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theire drudgery and laborious worke to their womer, that it is rare to finde any of them that care to bee held to any constant imployment or bodily labour a whole day togeather. As for our religion, some, yet a few of them, have seemed seriously to embrace itt ; butt until they bee reduced to more civility, some judicious persons have conceived no great harvest is to be expected of reall converts, which, for the future, must be left to the observation of them that come after, there being little progresse made that way for the present, notwithstanding that many endeavours have been made in that kinde; of which more afterwards.

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CHAP. VII. Of the severall nations of the Indians found in New-England upon the first discovery thereof, with a touch upon their laws, government, and successions.

The northern parts of America were never observ. ed, by any of the first discoverers, to be alike populous with the southern, the land there being less fruitfull, and the winters mure tedious and severe, so as such multitudes could not herd together as was found about Mexico and Peru, where little care need be taken either for meat or clothing, and not onely the soyle, being fare more rich, but the season, being allwayes summer in those parts, and affording more crops in a yeere then one, greater numbers might more easily be maintayned to. gether. Butt for those parts that lie more northward, they were, when the English first discovered them, never observed to bee any thinge so populous, nor were any great numbers ever knowne to bec reduced under any one generall head, theire government being rather patri. archall then monarchicall; that is, some family is commonly found to predominate above others, of which the eldest heire hath the sole and absolute government and rule over the rest, whom they use to call sagamore or sachem. The Indians of every noated plase, so combined, make a kinde of a petty lordship, and are cominonly united under one chiefe person, who hath the rule over all those lesser fraternities or companies.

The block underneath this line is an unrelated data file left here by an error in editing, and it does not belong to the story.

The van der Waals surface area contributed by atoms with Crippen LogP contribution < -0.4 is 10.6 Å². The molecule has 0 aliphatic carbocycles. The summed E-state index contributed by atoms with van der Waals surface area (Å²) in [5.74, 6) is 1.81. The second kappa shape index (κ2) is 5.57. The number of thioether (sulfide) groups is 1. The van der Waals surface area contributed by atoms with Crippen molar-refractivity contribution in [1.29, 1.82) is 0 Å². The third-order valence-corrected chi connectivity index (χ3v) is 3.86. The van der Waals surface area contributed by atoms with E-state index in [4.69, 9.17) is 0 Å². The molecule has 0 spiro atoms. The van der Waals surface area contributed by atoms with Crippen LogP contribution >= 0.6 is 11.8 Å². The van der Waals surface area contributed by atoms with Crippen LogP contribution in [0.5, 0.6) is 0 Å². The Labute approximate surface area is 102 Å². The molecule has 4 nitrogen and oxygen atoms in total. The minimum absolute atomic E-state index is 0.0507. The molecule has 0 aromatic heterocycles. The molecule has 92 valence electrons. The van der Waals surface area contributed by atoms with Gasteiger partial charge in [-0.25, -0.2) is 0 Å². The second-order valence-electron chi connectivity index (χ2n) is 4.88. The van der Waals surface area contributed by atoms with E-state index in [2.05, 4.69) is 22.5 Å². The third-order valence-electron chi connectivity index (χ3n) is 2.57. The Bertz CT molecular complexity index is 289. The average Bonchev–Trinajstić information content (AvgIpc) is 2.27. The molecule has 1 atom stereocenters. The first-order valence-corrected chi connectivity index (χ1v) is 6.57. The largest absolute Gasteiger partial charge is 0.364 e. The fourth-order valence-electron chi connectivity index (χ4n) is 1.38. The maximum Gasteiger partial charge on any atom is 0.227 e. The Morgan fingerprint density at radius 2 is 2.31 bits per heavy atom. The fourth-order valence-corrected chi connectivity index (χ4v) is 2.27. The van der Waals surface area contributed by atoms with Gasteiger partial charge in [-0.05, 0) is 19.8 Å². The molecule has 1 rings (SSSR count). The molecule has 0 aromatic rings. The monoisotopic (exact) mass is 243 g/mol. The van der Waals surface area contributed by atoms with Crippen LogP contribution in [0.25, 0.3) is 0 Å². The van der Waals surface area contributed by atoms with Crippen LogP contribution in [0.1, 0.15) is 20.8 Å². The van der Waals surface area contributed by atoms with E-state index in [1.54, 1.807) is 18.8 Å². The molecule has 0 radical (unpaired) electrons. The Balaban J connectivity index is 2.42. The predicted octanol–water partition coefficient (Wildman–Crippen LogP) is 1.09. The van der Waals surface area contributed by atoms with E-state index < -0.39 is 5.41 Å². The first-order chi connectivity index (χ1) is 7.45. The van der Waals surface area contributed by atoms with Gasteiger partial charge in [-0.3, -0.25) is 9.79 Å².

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more eastward they called the chief rulers that commanded the rest, bashabeas, as in the more westward plantations they called them sagamores and sachems, and that government they have is likewise rather arbitrary and costomary, then limitted by any lawes or constitution knowne before hand: so as they depend upon the absolute will of theire chieftains. As for succession, it is rather collaterall than direct. When the English first settled any plantations along the coast since called New England, there were severall nations of these Indians that were in some kinde of confederacy one with another, against some other of theire potent neighbors, that were att enmity, and commonly they agreed to be at peace with those that spake the same language. Those that were seated more eastward about Pemmaquid and Kenrebecke were called Tarratines, betwixt whom and those that lived about Piscataqua, Merrimacke, and Agawam, now called Ipswich, had arisen some deadly feud, upon the accompt of some trechery used by those western Indians against the others; so as 'every year they were afraid of being surprised by them, which made them upon every occasion to hide themselves among the English, after they were settled in any of those places.

Every noated place of fishing or hunting was usually a distinct seigniory, and thither all theire friends and allyes of the neighboring provinces used to resort in the time of yeere to attend those seasons, partly for recrea. tion, and partly to make provission for the yeere. Such places as they chose for their abode, were usually at the falls of great rivers, or near the sea side, where was any convenience of catching such fish as every summer and winter used to come upon the coast : att which times they used, like good fellows, to make all common; and then those who had entertained their neighbors by the sea side, expected the like kindness from them againe, up higher in the country : and they were wont to have theire great dances for mirth at those generall meetings. With such kinde ofentercourse were theiraffayresand com. merce carriedon, between those that lived up in the country, and those that were seated on the sea coast, about